The largest audiences and highest number of musicians are still found in Europe as this is where the style originates. Contemporary gypsy jazz musicians include Gonzalo Bergara, George Cole, Angelo Debarre, Pearl Django, John Jorgenson, Tim Kliphuis, Biréli Lagrène, Robin Nolan, Stochelo Rosenberg, Paulus Schäfer, Joscho Stephan, and Frank Vignola.
In Canada, gypsy jazz bands include Denis Chang, Justin Duhaime's Gypsy Muse, Gypsophilia, Mishra's Dream, The Lost Fingers, Django Libre and Les Petits Nouveaux. Christine Tassan et les Imposteures is a Gypsy Manouche jazz band founded in 2003 in Montreal. For several years it was an entirely feminine quartet. It still includes four musicians around lead guitarist and lead singer Christine Tassan.
Contemporary Manouche instrumentalists in the Django Reinhardt and Jazz Hot Tradition, as heard annually at the Festival Django Reinhardt at Samois-sur-Seine, France, include Django's grandson David Reinhardt, Dorado Schmitt, Tchavolo Schmitt, Jon Larsen, Angelo Debarre, Babik Reinhardt, John Jorgenson, Samson Schmitt, Stephane Wrembel, Biréli Lagrène and Florin Niculescu. Former regulars also included the late Mondine Garcia and Didi Duprat. Jazz vocalist Cyrille Aimée has roots based in gypsy jazz. French jazz vocalist Tatiana Eva-Marie performs gypsy-jazz music combined with swing music in Brooklyn, New York.
Violinist George Curmi l-Puse along with accordionist Yuri Charyguine, guitarists Joshua Bray and Steve Delia d-Delli, and bassist Anthony Saliba l-Fesu created the Hot Club Of Valletta in 2014. They have played gigs in and around Valletta into 2015, sometimes referring to the music they play as jazz manouche.
Gypsy jazz came into prominence in Romania around 1980 by means of the pop-folk subgenre known as muzică bănăţeană (i.e. music in the Banat style), still practised to date. It has a different approach to lăutari (gypsy folk) music. In muzica bănăţeană, some traditional instruments (kobza, cimbalom) are replaced by electric guitars and synthesizers, while others are kept (fiddle, accordion, alto saxophone, taragot), thus creating an eclectic type of sound (beside the unexpected timbre combinations, contrasting textures from these instruments are also featured.) The repertoire mixes together café concert, old-school jazz standards, folk and pop-folk music. The Western manouche style is reinterpreted mostly through the sârbă rhythm, actually very close to it, but syncopated differently in lead instruments. Throughout the years, muzica bănăţeană has gradually become fond of the manea rhythm, which sounds more like the twist when played in the Banat style; however the swung sârbă was not abandoned.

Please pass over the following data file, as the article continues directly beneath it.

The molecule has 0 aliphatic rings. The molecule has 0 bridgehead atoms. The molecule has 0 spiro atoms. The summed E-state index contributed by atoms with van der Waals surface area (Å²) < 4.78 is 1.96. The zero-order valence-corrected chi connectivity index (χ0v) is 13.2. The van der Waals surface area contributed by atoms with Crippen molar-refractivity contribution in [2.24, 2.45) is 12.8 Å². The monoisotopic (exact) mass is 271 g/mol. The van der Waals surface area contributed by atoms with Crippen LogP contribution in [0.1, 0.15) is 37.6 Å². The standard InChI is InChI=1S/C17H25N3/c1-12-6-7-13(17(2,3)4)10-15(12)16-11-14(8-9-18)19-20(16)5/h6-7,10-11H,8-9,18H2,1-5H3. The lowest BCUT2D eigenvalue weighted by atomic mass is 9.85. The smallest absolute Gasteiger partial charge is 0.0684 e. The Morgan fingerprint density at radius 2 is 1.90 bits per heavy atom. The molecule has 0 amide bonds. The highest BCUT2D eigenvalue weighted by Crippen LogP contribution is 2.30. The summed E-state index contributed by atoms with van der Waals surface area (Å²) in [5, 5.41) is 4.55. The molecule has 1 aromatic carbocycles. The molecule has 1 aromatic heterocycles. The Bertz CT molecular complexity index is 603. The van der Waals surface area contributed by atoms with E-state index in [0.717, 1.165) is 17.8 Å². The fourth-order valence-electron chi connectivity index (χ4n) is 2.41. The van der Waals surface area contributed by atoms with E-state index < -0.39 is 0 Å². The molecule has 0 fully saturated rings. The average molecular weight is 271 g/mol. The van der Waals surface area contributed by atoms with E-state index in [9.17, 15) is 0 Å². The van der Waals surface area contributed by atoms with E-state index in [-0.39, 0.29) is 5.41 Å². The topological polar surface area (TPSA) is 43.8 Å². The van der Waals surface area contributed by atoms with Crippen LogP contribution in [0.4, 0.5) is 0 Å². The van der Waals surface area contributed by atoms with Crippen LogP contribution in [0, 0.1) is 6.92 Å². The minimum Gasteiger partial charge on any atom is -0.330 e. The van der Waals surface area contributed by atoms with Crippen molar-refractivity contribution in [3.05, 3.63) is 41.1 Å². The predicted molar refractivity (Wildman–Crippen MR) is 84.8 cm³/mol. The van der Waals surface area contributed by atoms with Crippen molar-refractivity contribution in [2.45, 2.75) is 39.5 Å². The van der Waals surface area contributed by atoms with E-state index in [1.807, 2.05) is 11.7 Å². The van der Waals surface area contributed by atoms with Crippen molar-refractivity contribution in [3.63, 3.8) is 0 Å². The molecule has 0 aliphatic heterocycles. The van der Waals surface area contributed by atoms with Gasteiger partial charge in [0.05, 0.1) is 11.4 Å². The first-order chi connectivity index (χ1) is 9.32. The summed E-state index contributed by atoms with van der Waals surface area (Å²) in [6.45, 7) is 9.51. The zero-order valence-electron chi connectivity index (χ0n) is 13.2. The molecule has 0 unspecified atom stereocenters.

Muzica bănăţeană was politically censored throughout the 1980, so that only bootleg recordings survive of those years. According to the Romanian Ministry of Culture, the reason for banning it was its impure nature, threatening the national folk music. However, other lăutari music was widely recorded and performed in Communist Romania. After the Romanian Revolution of 1989, numerous musicians who were not previously permitted to record on the national record label Electrecord, saw their debuts released; but that eclectic characteristic of Romanian gypsy music changed into what is now called "manele" – a music that is not entirely from gypsy folk origin, nor is it jazz or another defined genre. There are many manele performers creating hybrid genres mixing different notes and rhythms.
Damian Draghici, born in Bucharest in 1970, is a player of the Romanian pan pipes. In 2006, Draghici formed the band "Damian & Brothers – Filarmonika Rromanes". On 20 March 2009, he was designated by the President of Romania as Romania's Ambassador for the Roma minority in the European Year of Equal Opportunities for all. On December 17, 2009, after 3 years and 600 concerts in Europe, Damian and Brothers held their last concert in Bucharest in front of an audience of 4000.
There is a yearly Django festival in Norway and Jon Larsen's Hot Club de Norvège is based there. Gypsy guitarists Andreas Öberg and Gustav Lundgren are based in Sweden. Gypsy guitar builder Ari-Jukka Luomaranta (AJL-Guitars) is based in Finland and runs his own group Hot club de Finlande, performing with soloists from Europe.
Since the 2010s, Gypsy Jazz has been growing very fast in Spain with guitarists as Biel Ballester, Albert Bello and David Regueiro. There is also a yearly Django festival: Festival Django L'H.
"Django in June" is a weeklong gypsy jazz music camp ("Django Camp"), with weekend clinics and concerts. Inaugurated in 2004, the event is held on the campus of Smith College in Northampton, Massachusetts. Berklee College of Music in Boston, Massachusetts offers a gypsy jazz ensemble instructed by Jason Anick, the leader of the Rhythm Future Quartet. DjangoFest NW is held each September at Whidbey Island Center for the Arts in Langley, Washington, which typically features such performers as John Jorgenson, The Rosenberg Trio, Dan Hicks, and Pearl Django. In conjunction with the first DjangoFest event, Jazz Gitan guitarist Don Price started the first American Gypsy Jazz Guitar Group to facilitate the popularity and spread of this style in the United States. Every year, in August, New York's Lincoln Center holds a concert at Rose Hall, and the jazz club Birdland in New York holds a weeklong gypsy jazz concert series in June and November.
In Minnesota, guitarist and composer Reynold Philipsek performs gypsy jazz as a solo musician and with Minnesota gypsy jazz acts East Side, The Twin Cities Hot Club, and Sidewalk Café. Also in the Twin Cities area, the singer Connie Evingson has recorded three manouche albums: "Gypsy in My Soul" (2004) with Pearl Django, the Clearwater Hot Club, and Parisota Hot Club, "Stockholm Sweetnin'" (2006) with The Hot Club of Sweden, and "All the Cats Join In" (2014) with the John Jorgenson Quintet. George Cole and his group Vive Le Jazz have been touring nationally, most recently playing at Carnegie Hall in 2008. His gypsy jazz inspired music was chosen for a Grammy's showcase. He plays an original Selmer 520 that Django Reinhardt used on tour in France in the 1940s.
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Entertainer of the Week is Tatiana Eva-Marie...included in Vanity Fair's list of rising jazz stars...lead singer of the Gypsy-French Avalon Jazz Band...influences of Gypsy and Eastern European folklore...with violinist Adrien Chevalier...we opened for Norah Jones
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Media related to Gypsy jazz at Wikimedia Commons
Those informations are also available in French with French specialized site on Gispy Jazz